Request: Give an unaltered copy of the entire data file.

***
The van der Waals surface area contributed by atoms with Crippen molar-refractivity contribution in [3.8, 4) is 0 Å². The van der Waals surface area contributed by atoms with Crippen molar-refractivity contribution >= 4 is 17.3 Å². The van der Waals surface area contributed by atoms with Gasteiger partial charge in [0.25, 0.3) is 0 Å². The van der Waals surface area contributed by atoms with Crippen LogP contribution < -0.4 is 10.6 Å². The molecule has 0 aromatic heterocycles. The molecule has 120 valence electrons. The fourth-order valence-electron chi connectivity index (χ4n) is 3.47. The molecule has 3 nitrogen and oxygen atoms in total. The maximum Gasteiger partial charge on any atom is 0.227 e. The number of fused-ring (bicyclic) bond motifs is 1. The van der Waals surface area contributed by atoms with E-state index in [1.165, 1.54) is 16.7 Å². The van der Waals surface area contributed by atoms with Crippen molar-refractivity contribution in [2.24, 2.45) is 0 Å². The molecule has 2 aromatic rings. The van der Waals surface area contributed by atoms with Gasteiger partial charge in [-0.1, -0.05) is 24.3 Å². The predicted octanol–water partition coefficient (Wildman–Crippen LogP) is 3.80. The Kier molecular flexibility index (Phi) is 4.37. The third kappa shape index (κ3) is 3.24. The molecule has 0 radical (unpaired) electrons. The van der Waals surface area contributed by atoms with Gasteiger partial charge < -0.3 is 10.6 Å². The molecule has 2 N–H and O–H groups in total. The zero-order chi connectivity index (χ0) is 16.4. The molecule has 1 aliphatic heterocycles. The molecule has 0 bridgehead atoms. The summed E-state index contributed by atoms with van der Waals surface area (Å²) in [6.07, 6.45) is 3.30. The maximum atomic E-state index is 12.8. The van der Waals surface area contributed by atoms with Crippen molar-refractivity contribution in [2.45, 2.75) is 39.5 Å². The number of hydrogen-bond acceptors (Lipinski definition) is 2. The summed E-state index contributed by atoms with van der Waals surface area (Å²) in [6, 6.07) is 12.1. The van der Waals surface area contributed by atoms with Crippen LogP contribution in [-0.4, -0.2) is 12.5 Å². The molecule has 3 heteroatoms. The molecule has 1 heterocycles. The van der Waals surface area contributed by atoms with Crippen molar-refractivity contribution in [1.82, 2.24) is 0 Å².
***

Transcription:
The van der Waals surface area contributed by atoms with Crippen molar-refractivity contribution in [3.8, 4) is 0 Å². The van der Waals surface area contributed by atoms with Crippen molar-refractivity contribution >= 4 is 17.3 Å². The van der Waals surface area contributed by atoms with Gasteiger partial charge in [0.25, 0.3) is 0 Å². The van der Waals surface area contributed by atoms with Crippen LogP contribution < -0.4 is 10.6 Å². The molecule has 0 aromatic heterocycles. The molecule has 120 valence electrons. The fourth-order valence-electron chi connectivity index (χ4n) is 3.47. The molecule has 3 nitrogen and oxygen atoms in total. The maximum Gasteiger partial charge on any atom is 0.227 e. The number of fused-ring (bicyclic) bond motifs is 1. The van der Waals surface area contributed by atoms with E-state index in [1.165, 1.54) is 16.7 Å². The van der Waals surface area contributed by atoms with Crippen molar-refractivity contribution in [2.24, 2.45) is 0 Å². The molecule has 2 aromatic rings. The van der Waals surface area contributed by atoms with Gasteiger partial charge in [-0.1, -0.05) is 24.3 Å². The predicted octanol–water partition coefficient (Wildman–Crippen LogP) is 3.80. The Kier molecular flexibility index (Phi) is 4.37. The third kappa shape index (κ3) is 3.24. The molecule has 0 radical (unpaired) electrons. The van der Waals surface area contributed by atoms with Gasteiger partial charge < -0.3 is 10.6 Å². The molecule has 2 N–H and O–H groups in total. The zero-order chi connectivity index (χ0) is 16.4. The molecule has 1 aliphatic heterocycles. The molecule has 0 bridgehead atoms. The summed E-state index contributed by atoms with van der Waals surface area (Å²) in [6.07, 6.45) is 3.30. The maximum atomic E-state index is 12.8. The van der Waals surface area contributed by atoms with Crippen molar-refractivity contribution in [2.45, 2.75) is 39.5 Å². The number of hydrogen-bond acceptors (Lipinski definition) is 2. The summed E-state index contributed by atoms with van der Waals surface area (Å²) in [6, 6.07) is 12.1. The van der Waals surface area contributed by atoms with Crippen LogP contribution in [-0.4, -0.2) is 12.5 Å². The molecule has 3 heteroatoms. The molecule has 1 heterocycles. The van der Waals surface area contributed by atoms with Crippen molar-refractivity contribution in [1.82, 2.24) is 0 Å².